12 Mar An Overview of the 5 Steps of Conception from US Fertility Network
How Conception Works
To become pregnant, five steps must occur. These are sperm transport, egg transport, fertilization, embryo development, and embryo implantation.
The sperm must be deposited and moved to the site of fertilization, which is called sperm transport. Several factors are involved with the transportation of sperm. These are:
- Sperm must be capable of propelling themselves through the female reproductive tract and environment.
- The environment must be of favorable cycle hormonal control so the sperm will not be destroyed.
- The sperm should possess the ability to penetrate the outer cell membrane of the egg, which is called capacitation.
After ejaculation, the semen forms a gel that protects it from the vaginal acidic environment. The gel turns to liquid in 20-30 minutes due to prostate gland enzymes. For sperm transportation to occur, this liquefaction is important. The seminal plasma remains in the vagina. The sperm with the greatest motility (ability to move) will penetrate the cervical mucus, which lies at the base of the uterus.
During ovulation, the cervical mucus barrier thins and becomes less acidic, which makes a better environment for sperm. After entering the uterus, contractions will propel the sperm upward into the fallopian tubes. Sperm will enter the tubes only minutes after ejaculation, and motile sperm can survive in the female reproductive tract for 5-6 days.
When ovulation occurs, the egg is released into the fallopian tube, which is known as egg transport. The process of egg transport begins with ovulation and ends when the egg reaches the uterus. After ovulation, the finger-like ends (called fimbriae) of the fallopian tube sweeps over the ovary. On the fimbriae surface are tiny adhesive sites called cilia. These projections are responsible for egg pickup and movement into the fallopian tube.
The tiny cilia in the tube, along with muscular contractions, move the egg in a forward motion. The total time for egg transport is around 30 hours. Certain medical conditions can impair fallopian tube function, such as endometriosis and infection. These conditions damage the fimbriae and cilia, and cause serious scarring.
The union between egg and sperm is known as fertilization. After ovulation, the egg is capable of fertilization for around 12-24 hours. Contact between the sperm and egg is random. The egg makes it down to the ampullar-isthmic junction, which is a portion of the fallopian tube. It sits here for around 30 hours, awaiting fertilization. The fertilized egg transcends rapidly to the uterus.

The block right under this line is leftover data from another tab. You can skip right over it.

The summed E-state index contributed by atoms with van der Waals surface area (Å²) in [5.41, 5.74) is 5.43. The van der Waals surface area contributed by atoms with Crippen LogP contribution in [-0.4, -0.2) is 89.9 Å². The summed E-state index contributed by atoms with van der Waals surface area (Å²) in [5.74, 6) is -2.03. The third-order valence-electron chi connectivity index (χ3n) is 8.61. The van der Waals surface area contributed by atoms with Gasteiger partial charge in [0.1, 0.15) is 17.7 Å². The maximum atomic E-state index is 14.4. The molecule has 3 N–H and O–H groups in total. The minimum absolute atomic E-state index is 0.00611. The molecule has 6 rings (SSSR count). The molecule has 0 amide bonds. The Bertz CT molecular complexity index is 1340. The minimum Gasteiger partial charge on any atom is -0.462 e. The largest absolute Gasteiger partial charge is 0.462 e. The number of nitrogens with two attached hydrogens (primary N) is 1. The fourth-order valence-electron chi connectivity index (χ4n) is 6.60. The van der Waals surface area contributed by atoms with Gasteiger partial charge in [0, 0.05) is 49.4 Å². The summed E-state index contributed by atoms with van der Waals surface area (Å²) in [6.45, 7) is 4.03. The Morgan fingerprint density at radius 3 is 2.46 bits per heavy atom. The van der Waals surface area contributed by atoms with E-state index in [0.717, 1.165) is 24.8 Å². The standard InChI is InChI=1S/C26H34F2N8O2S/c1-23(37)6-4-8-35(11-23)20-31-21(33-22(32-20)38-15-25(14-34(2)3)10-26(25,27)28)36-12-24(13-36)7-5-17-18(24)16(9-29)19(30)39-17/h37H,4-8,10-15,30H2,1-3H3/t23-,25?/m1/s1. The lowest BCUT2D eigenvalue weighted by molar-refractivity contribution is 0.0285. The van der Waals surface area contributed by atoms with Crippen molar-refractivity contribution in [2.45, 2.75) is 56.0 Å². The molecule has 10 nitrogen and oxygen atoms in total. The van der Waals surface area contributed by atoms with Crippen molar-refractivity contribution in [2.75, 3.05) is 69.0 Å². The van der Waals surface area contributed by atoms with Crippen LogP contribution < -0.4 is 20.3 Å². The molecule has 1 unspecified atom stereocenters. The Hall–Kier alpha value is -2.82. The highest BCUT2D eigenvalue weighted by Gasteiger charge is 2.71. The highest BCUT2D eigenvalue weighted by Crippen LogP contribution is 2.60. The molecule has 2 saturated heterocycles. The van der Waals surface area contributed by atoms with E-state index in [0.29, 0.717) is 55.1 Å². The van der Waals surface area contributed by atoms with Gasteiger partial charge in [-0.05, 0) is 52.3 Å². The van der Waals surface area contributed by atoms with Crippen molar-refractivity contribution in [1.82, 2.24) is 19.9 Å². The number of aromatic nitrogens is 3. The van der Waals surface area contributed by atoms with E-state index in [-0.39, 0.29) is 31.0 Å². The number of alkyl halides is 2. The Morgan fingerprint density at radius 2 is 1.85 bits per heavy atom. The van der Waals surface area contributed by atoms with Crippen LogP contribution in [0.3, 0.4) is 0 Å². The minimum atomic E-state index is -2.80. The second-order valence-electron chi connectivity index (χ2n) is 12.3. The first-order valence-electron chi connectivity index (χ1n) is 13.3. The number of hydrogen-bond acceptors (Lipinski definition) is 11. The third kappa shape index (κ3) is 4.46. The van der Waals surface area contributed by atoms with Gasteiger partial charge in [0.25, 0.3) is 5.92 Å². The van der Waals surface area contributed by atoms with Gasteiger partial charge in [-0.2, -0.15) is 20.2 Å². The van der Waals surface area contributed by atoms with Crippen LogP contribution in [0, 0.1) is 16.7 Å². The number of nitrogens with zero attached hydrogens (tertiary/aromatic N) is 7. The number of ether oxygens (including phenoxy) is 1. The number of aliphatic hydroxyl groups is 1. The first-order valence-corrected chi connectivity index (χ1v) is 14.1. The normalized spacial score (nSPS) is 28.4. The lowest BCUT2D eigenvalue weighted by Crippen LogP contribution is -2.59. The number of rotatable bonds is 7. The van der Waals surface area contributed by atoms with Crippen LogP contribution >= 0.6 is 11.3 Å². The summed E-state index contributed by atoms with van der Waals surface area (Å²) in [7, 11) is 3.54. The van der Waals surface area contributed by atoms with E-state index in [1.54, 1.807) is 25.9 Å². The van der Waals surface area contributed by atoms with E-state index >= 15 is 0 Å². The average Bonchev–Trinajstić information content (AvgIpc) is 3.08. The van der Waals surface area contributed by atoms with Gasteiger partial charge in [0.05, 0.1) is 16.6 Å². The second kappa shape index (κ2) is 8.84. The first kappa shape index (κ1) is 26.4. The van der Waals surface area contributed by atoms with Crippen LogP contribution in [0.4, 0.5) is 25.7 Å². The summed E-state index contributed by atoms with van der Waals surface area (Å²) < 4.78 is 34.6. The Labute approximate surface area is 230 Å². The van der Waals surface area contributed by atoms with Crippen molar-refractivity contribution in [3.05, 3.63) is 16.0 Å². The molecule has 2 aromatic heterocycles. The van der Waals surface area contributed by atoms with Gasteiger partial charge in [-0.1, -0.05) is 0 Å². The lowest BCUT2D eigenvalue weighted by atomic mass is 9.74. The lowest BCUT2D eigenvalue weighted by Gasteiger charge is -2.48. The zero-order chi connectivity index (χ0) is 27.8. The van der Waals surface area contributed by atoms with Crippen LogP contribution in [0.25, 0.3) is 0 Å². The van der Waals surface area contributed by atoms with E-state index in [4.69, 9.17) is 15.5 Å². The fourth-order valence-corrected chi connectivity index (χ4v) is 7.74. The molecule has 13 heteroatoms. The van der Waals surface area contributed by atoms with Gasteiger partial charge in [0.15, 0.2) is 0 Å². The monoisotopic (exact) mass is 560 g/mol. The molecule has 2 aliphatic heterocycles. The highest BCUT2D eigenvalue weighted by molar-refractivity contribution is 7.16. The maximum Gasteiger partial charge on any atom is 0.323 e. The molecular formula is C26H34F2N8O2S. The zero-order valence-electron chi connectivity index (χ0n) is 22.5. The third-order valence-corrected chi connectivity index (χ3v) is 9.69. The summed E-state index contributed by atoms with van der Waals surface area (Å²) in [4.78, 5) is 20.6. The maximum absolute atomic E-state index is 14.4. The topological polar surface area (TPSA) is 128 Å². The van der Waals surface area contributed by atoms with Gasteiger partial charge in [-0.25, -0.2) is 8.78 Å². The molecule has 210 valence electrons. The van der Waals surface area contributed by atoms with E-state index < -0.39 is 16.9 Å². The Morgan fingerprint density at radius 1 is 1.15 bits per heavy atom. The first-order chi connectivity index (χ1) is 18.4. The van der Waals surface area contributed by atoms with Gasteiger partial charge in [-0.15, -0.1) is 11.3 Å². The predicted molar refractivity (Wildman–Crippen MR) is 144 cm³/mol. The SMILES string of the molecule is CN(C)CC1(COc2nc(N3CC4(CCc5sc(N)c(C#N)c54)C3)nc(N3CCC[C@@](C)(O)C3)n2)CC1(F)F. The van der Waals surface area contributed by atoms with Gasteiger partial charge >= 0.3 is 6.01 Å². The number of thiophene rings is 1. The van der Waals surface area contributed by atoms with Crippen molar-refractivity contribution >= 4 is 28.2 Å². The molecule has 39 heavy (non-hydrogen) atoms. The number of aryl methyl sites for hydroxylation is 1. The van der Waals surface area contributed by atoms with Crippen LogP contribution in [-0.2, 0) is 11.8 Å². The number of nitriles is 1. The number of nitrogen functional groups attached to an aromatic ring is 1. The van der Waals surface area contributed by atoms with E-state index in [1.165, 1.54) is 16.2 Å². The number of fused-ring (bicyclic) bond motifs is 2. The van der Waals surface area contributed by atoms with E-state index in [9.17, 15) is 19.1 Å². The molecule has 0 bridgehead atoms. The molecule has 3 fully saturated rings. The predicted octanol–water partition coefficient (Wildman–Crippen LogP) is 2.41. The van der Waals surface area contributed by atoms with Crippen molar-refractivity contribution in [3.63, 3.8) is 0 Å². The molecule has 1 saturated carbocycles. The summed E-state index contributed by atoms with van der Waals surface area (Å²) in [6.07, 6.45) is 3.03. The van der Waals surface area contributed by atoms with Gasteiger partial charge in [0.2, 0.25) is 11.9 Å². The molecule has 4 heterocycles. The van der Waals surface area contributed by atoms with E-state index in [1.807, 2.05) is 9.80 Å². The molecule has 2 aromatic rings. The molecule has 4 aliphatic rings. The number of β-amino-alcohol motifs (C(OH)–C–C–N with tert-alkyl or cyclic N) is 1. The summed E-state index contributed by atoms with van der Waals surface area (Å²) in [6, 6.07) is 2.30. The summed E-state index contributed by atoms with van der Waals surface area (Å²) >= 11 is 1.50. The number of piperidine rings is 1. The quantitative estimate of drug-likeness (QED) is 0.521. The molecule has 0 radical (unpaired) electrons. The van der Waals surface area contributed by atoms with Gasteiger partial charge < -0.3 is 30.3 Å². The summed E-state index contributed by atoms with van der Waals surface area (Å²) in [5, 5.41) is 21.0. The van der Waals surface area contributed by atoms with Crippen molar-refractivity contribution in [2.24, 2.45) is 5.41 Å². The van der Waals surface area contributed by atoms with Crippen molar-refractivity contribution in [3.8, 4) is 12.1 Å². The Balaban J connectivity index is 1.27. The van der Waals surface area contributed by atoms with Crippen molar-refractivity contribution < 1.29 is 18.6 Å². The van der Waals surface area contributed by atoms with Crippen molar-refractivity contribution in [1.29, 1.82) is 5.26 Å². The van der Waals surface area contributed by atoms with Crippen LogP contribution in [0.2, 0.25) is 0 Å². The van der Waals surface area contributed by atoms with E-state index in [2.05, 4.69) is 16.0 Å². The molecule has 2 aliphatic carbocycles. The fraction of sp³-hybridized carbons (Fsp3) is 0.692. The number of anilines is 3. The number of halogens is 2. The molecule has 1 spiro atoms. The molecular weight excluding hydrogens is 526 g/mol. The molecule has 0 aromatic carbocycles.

Any defects in the fallopian tube could impair the movement of the fertilized egg, which increases the risk of ectopic (tubal) pregnancy. The membrane surrounding the egg is called the zona pellucida (shell). This structure has sperm receptors that are specific for human sperm. After the sperm penetrates this membrane, the zona pellucida will not allow other sperm inside.
After fertilization, an embryo develops. After initial fertilization, the single-cell embryo is called a zygote. Cell division begins, and over the next 7 days, the embryo undergoes mitosis, or multiple cell division. At the end of the transition period, the embryo develops into a mass of organized cells, which is called a blastocyst. As a woman ages, embryo development is impaired because of diminished egg quality.
During the implantation stage, the embryo implants into the lining of the uterus, which is called the endometrium. The embryo makes its way to the uterus, and 5-6 days following fertilization, it will hatch from the zona pellucida. Around 50% of all fertilized eggs are lost before the onset of menses (menstrual period). If the blastocyst makes it to the uterus, hatches from the shell, and implants, pregnancy occurs. The lining of the endometrium is thickened from hormone changes, which allows implantation to occur and the pregnancy to sustain.
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